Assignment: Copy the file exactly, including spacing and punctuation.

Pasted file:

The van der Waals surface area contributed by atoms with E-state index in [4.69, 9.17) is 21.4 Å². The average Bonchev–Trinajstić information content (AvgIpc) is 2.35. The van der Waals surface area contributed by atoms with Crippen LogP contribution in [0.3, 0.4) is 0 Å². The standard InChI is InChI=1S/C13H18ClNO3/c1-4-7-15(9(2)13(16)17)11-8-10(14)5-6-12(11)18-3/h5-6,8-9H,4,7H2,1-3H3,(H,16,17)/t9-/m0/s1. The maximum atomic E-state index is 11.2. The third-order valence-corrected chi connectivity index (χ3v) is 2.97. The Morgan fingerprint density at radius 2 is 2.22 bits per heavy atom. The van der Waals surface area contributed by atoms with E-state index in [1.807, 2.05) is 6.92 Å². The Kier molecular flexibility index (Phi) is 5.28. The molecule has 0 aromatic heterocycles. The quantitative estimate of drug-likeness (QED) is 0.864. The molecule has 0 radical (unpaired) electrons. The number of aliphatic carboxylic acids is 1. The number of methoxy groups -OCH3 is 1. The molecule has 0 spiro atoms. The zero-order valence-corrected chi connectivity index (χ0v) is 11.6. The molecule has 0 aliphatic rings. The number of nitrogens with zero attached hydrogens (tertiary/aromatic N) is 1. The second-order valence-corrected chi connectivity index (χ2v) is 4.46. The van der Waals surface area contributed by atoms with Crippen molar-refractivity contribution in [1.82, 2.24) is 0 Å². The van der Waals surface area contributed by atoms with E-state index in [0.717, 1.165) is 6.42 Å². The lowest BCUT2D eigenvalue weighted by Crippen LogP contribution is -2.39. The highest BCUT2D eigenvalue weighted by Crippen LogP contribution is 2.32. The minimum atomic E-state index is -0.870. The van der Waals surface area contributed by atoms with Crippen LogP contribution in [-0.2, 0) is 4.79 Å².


The van der Waals surface area contributed by atoms with E-state index in [4.69, 9.17) is 21.4 Å². The average Bonchev–Trinajstić information content (AvgIpc) is 2.35. The van der Waals surface area contributed by atoms with Crippen LogP contribution in [0.3, 0.4) is 0 Å². The standard InChI is InChI=1S/C13H18ClNO3/c1-4-7-15(9(2)13(16)17)11-8-10(14)5-6-12(11)18-3/h5-6,8-9H,4,7H2,1-3H3,(H,16,17)/t9-/m0/s1. The maximum atomic E-state index is 11.2. The third-order valence-corrected chi connectivity index (χ3v) is 2.97. The Morgan fingerprint density at radius 2 is 2.22 bits per heavy atom. The van der Waals surface area contributed by atoms with E-state index in [1.807, 2.05) is 6.92 Å². The Kier molecular flexibility index (Phi) is 5.28. The molecule has 0 aromatic heterocycles. The quantitative estimate of drug-likeness (QED) is 0.864. The molecule has 0 radical (unpaired) electrons. The number of aliphatic carboxylic acids is 1. The number of methoxy groups -OCH3 is 1. The molecule has 0 spiro atoms. The zero-order valence-corrected chi connectivity index (χ0v) is 11.6. The molecule has 0 aliphatic rings. The number of nitrogens with zero attached hydrogens (tertiary/aromatic N) is 1. The second-order valence-corrected chi connectivity index (χ2v) is 4.46. The van der Waals surface area contributed by atoms with Crippen molar-refractivity contribution in [1.82, 2.24) is 0 Å². The van der Waals surface area contributed by atoms with E-state index in [0.717, 1.165) is 6.42 Å². The lowest BCUT2D eigenvalue weighted by Crippen LogP contribution is -2.39. The highest BCUT2D eigenvalue weighted by Crippen LogP contribution is 2.32. The minimum atomic E-state index is -0.870. The van der Waals surface area contributed by atoms with Crippen LogP contribution in [-0.2, 0) is 4.79 Å².